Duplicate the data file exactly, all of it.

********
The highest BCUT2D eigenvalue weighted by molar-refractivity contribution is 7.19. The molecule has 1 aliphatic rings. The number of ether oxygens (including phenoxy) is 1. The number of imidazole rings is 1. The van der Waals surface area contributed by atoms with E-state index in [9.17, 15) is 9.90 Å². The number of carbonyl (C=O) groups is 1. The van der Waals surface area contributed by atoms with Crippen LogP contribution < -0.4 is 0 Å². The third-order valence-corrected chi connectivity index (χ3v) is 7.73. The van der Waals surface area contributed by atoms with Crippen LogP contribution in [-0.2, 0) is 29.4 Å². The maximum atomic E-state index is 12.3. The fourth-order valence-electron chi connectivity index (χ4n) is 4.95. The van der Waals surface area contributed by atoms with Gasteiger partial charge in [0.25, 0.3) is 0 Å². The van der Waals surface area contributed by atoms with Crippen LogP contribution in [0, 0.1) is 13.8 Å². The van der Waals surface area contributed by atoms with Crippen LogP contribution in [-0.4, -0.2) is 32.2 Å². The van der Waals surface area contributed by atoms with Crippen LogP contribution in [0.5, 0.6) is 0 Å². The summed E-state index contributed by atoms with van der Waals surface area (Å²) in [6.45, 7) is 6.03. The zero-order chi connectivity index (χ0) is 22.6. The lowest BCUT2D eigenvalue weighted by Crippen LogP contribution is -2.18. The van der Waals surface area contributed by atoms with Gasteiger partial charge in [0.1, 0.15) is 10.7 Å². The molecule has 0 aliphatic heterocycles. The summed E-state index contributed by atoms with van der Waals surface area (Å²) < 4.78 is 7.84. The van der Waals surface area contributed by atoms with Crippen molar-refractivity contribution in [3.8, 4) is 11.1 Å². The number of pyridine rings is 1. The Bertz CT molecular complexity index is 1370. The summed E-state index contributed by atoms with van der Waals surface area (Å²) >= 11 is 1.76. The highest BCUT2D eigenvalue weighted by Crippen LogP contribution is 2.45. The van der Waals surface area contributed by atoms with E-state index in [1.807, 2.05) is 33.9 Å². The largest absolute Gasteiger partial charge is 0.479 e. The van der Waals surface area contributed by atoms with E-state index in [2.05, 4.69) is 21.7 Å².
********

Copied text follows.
The highest BCUT2D eigenvalue weighted by molar-refractivity contribution is 7.19. The molecule has 1 aliphatic rings. The number of ether oxygens (including phenoxy) is 1. The number of imidazole rings is 1. The van der Waals surface area contributed by atoms with E-state index in [9.17, 15) is 9.90 Å². The number of carbonyl (C=O) groups is 1. The van der Waals surface area contributed by atoms with Crippen LogP contribution < -0.4 is 0 Å². The third-order valence-corrected chi connectivity index (χ3v) is 7.73. The van der Waals surface area contributed by atoms with Crippen LogP contribution in [-0.2, 0) is 29.4 Å². The maximum atomic E-state index is 12.3. The fourth-order valence-electron chi connectivity index (χ4n) is 4.95. The van der Waals surface area contributed by atoms with Gasteiger partial charge in [0.25, 0.3) is 0 Å². The van der Waals surface area contributed by atoms with Crippen LogP contribution in [0, 0.1) is 13.8 Å². The van der Waals surface area contributed by atoms with Crippen LogP contribution in [-0.4, -0.2) is 32.2 Å². The van der Waals surface area contributed by atoms with Crippen LogP contribution in [0.5, 0.6) is 0 Å². The summed E-state index contributed by atoms with van der Waals surface area (Å²) in [6.45, 7) is 6.03. The zero-order chi connectivity index (χ0) is 22.6. The lowest BCUT2D eigenvalue weighted by Crippen LogP contribution is -2.18. The van der Waals surface area contributed by atoms with Gasteiger partial charge in [0.1, 0.15) is 10.7 Å². The molecule has 0 aliphatic heterocycles. The summed E-state index contributed by atoms with van der Waals surface area (Å²) < 4.78 is 7.84. The van der Waals surface area contributed by atoms with Crippen molar-refractivity contribution in [3.8, 4) is 11.1 Å². The number of pyridine rings is 1. The Bertz CT molecular complexity index is 1370. The summed E-state index contributed by atoms with van der Waals surface area (Å²) >= 11 is 1.76. The highest BCUT2D eigenvalue weighted by Crippen LogP contribution is 2.45. The van der Waals surface area contributed by atoms with E-state index in [1.807, 2.05) is 33.9 Å². The largest absolute Gasteiger partial charge is 0.479 e. The van der Waals surface area contributed by atoms with E-state index in [2.05, 4.69) is 21.7 Å².